If nothing-nothing can be interesting, then period one in Anaheim on Tuesday night with the Wild in town was fascinating.
The Ducks have said they want to start faster. They said that Friday. They did it Sunday. They still found themselves down 2-0 to Chicago and had to crawl back to get a point before losing in OT. But Tuesday evening, after having seen their captain, Ryan Getzlaf, awarded a silver stick and other goodies for having played in his 1,000th game, fans in SoCal were treated to an initial surge by the Ducks. The driver of this was the newly shaken up first line of Max Comtois, Ryan Getzlaf, and Troy Terry.
The thing was, for all their energy, the Ducks got no shots, and the next thing you knew, it was 5-0 in favor of the Wild on the shot clock. That’s when a long surge began. No penalties, no icing, the two teams cruised right through the usual ten minute mark TV break and got down to about eight before the whistle blew.
Anaheim made good work of it, as they ran away to an 8-5 advantage in shots. What finally got play stopped was goalie Alex Stalock coming way out of his crease and covering a puck to earn himself a delay of game penalty.
Didn’t help the Ducks any. They have an awful PP, 29thin the league coming into the night, at 10%. Minnesota’s is better, but still just marginal when compared to the rest of the league. Almost as soon as the Ducks’ advantage ended, Ryan Getzlaf took a hooking penalty in the offensive zone (some example for the youth) and the Wild’s PP went to work. They didn’t improve on their rating, which was a respectable 19.2% prior but mired at 18th against the league.
The first period ended with the shots in the Ducks’ favor, 10-7, which is a marked improvement over what they have been notching in games prior.
With all that celebration and flurry, you might not realize how different the Anaheim lineup was from just Sunday night.
Two players came in and two went out, but that’s hardly the sum of it. In was Ondrej Kase, exchanged more or less for Devin Shore. In was Max Jones, and out was Nicolas Deslauriers. But it was the mixing of lines that was interesting.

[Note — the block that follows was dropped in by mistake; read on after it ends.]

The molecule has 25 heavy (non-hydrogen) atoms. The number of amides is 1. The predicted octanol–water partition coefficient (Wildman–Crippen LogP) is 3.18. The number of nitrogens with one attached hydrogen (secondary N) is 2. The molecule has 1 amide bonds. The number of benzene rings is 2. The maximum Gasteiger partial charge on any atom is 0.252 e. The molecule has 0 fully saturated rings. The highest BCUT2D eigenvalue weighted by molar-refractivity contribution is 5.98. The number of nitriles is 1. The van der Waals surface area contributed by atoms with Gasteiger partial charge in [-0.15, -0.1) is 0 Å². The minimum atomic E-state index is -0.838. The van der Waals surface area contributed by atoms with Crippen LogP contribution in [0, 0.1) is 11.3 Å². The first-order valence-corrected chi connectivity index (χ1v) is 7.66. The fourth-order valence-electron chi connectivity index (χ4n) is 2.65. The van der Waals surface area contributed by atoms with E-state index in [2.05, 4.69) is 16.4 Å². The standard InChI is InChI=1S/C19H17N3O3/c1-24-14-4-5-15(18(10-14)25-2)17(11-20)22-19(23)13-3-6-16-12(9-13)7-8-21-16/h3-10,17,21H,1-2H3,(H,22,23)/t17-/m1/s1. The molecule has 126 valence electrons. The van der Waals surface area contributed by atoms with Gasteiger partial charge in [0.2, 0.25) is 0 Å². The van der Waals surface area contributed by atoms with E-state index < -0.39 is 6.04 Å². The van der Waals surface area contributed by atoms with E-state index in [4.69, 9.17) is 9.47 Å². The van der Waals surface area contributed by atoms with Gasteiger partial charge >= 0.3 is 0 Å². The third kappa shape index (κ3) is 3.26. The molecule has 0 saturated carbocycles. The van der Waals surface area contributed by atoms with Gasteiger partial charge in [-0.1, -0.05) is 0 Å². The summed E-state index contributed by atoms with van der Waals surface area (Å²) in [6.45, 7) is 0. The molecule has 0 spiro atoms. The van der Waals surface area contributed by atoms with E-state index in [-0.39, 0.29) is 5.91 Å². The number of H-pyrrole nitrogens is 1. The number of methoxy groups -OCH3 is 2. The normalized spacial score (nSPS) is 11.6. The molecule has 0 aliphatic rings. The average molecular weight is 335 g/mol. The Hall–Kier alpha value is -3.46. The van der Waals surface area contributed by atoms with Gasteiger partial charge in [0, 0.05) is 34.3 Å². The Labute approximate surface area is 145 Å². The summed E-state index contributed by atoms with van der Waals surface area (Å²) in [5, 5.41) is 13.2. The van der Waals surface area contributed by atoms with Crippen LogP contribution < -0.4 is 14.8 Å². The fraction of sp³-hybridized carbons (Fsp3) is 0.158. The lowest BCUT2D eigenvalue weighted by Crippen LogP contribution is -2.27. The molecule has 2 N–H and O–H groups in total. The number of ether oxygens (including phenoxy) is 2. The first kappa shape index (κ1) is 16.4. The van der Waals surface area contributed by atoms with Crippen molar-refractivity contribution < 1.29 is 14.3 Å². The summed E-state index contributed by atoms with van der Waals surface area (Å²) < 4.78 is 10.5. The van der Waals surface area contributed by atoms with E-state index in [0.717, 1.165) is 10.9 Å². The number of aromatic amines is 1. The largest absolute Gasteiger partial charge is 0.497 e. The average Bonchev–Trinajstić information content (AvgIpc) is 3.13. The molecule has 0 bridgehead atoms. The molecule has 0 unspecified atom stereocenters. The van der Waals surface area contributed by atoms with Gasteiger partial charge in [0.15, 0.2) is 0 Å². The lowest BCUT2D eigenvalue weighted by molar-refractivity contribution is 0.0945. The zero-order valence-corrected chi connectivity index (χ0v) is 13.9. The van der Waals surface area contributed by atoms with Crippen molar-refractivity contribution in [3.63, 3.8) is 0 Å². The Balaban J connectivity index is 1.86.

Line one had been Nick Ritchie on the left, Getzlaf, and Max Comtois on right. Comtois switched to left, Ritchie dropped to line three, and Troy Terry came up from line three.
Line two had been the Rakell-Henrique-Silfverberg trio, a line which many people viewed as the number one in any case. Well, the wings stayed the same, but Henrique dropped down to line three to center Ritchie on the left and the renewed Kase on the right. Sam Steel became the line two center.
Does this make sense? Well, it would have been the easy thing to slot Kase in on line one on right wing and shift Comtois to left, with Getzlaf centering, and leave everything else alone. The fact that Eakins took the plunge to shake up lines one, two, and three says something.
Kase was most noticeable of his line, and of the Ducks, in the early going. His coach would later comment, “I thought Ondrej was very good coming back into the lineup like that. What he does he does.”
Line four saw the small change of Jones coming in and Deslauriers sitting.
The payoff didn’t come early, as detailed above, but in period two, in rapid succession—two goals and a near miss. The goals were so close to each other that announcer Phil Hewlitt hadn’t had time to finish the first before he was again saying, “Anaheim Ducks goal.”
The first one was all Rakell. He cruised across the slot and took a shot that was stopped with the leg, then bounced off the post, and went right back to Rakell’s stick. He put it in to the open top half of the net.
The second one was a floated from the blueline that went through a pair of players, one from each team, on the way into the net. It was shot, and scored, by Jacob Larsson, his first of the year and first NHL career goal. Kase was the Ducks player in front.
And the near miss: just after that second goal, Derek Grant put a puck to Max Jones that could have gone in but failed. The Ducks then killed their momentum with a tripping penalty taken by Korbinian Holzer.